5. Don’t Fear the Fat

We all know that we should be eating the “healthy fats” for more energy, weight loss and heart health. However, I believe that we all still have a deep seated fear of fat instilled in us from a lifetime of input from misguided news media, physicians and weight loss programs. First of all, let me give my definition of a healthy fat. A healthy fat is one that has a long (more than a few thousand years) history of use in the human diet. Unrefined coconut, olive and sesame oils are the most familiar oils in our modern diet that have ancient historical uses. Coconut oil has been used by tropical cultures for centuries and is composed of medium chain fatty acids, which have the same molecular structure as the fatty acids found in human breast milk. This kind of fat feeds our metabolism and immune system efficiently and effectively. According to Wikipedia, “the first recorded olive oil extraction is known from the Hebrew Bible and took place during the Exodus from Egypt, during the 13th century BC.”

Sesame oil is a seed oil and seed oils typically don’t hold up to time and oxygen very well however, “the high vitamin E and antioxidant content in sesame seed oil makes it resistant to rancidity,” according to Sally Fallon Morell in her book Nourishing Traditions. Newer oils like vegetable oils blends, soy, sunflower, safflower, grapeseed and canola as well as refined versions of the healthy oils, like refined coconut oil are said to be rancid and oxidized by the time they hit the grocery store shelf because they do not hold up well to oxidation during the extraction process. There is a reason that we as humans did not try to extract these oils back when health was more important than money!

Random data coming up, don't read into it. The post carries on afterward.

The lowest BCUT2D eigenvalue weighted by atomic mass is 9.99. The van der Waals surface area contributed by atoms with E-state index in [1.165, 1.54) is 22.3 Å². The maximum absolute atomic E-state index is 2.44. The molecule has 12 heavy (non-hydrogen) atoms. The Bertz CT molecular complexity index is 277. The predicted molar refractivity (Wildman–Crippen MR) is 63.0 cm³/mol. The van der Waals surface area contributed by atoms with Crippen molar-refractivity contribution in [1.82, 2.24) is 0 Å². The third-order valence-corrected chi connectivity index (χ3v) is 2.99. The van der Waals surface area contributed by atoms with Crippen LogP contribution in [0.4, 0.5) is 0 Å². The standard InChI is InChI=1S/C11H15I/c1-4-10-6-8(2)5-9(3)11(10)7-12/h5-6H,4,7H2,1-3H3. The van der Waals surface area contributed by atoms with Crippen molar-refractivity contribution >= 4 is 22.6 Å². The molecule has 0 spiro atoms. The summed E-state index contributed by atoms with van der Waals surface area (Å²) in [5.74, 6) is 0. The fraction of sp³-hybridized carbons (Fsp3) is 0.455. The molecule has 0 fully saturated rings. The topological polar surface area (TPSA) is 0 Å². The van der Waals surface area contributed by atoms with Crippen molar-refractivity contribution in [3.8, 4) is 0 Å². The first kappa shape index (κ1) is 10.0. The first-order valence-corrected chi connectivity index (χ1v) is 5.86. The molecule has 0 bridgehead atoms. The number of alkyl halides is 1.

Ghee, butter and (gasp!) lard are the other fats that have a long standing place in the human diet. Traditional cultures would collect butter fat from cows or goats in the summer to eat during the winter months. Now we know that this was a source of vitamin d for them when the sun was scarce.

It seems to me that the very diseases that are blamed on these traditional fats, like heart disease, have only increased to alarming levels in the past century. This increase in disease coincides with the decrease in consumption of some of these fats including lard and butter and the increase in consumption of oils like canola, soy, grapeseed, sunflower and safflower. We need fat for many essential biological processes in the body including but not limited to: cell membrane function and cell membrane structural integrity, feeding the brain and the body for long-lasting energy and providing building blocks for immune cells, hormones and a healthy functioning nervous system.

May you be blessed with good food and good health always! Bon Appétit!